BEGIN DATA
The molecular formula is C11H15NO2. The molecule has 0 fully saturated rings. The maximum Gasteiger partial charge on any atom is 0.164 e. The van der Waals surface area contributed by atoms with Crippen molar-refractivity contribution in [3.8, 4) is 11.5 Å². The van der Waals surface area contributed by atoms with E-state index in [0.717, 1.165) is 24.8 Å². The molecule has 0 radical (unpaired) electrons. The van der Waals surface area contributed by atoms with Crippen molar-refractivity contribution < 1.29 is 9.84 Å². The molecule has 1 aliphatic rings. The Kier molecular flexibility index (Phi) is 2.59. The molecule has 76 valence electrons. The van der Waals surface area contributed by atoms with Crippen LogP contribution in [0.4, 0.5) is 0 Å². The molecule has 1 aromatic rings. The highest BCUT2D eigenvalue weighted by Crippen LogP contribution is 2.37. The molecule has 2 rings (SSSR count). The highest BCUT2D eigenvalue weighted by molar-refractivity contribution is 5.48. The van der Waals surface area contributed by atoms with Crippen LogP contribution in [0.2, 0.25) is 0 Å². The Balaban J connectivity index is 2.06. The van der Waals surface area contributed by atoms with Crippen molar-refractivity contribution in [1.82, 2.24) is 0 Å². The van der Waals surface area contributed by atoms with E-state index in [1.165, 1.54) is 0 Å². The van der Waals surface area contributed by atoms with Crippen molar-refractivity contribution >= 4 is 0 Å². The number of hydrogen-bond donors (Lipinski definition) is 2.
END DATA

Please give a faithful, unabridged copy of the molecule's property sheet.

The molecular formula is C11H15NO2. The molecule has 0 fully saturated rings. The maximum Gasteiger partial charge on any atom is 0.164 e. The van der Waals surface area contributed by atoms with Crippen molar-refractivity contribution in [3.8, 4) is 11.5 Å². The van der Waals surface area contributed by atoms with E-state index in [0.717, 1.165) is 24.8 Å². The molecule has 0 radical (unpaired) electrons. The van der Waals surface area contributed by atoms with Crippen molar-refractivity contribution < 1.29 is 9.84 Å². The molecule has 1 aliphatic rings. The Kier molecular flexibility index (Phi) is 2.59. The molecule has 76 valence electrons. The van der Waals surface area contributed by atoms with Crippen LogP contribution in [0.4, 0.5) is 0 Å². The molecule has 1 aromatic rings. The highest BCUT2D eigenvalue weighted by Crippen LogP contribution is 2.37. The molecule has 2 rings (SSSR count). The highest BCUT2D eigenvalue weighted by molar-refractivity contribution is 5.48. The van der Waals surface area contributed by atoms with Crippen LogP contribution in [0.2, 0.25) is 0 Å². The Balaban J connectivity index is 2.06. The van der Waals surface area contributed by atoms with Crippen molar-refractivity contribution in [1.82, 2.24) is 0 Å². The van der Waals surface area contributed by atoms with E-state index in [1.165, 1.54) is 0 Å². The van der Waals surface area contributed by atoms with Crippen molar-refractivity contribution >= 4 is 0 Å². The number of hydrogen-bond donors (Lipinski definition) is 2.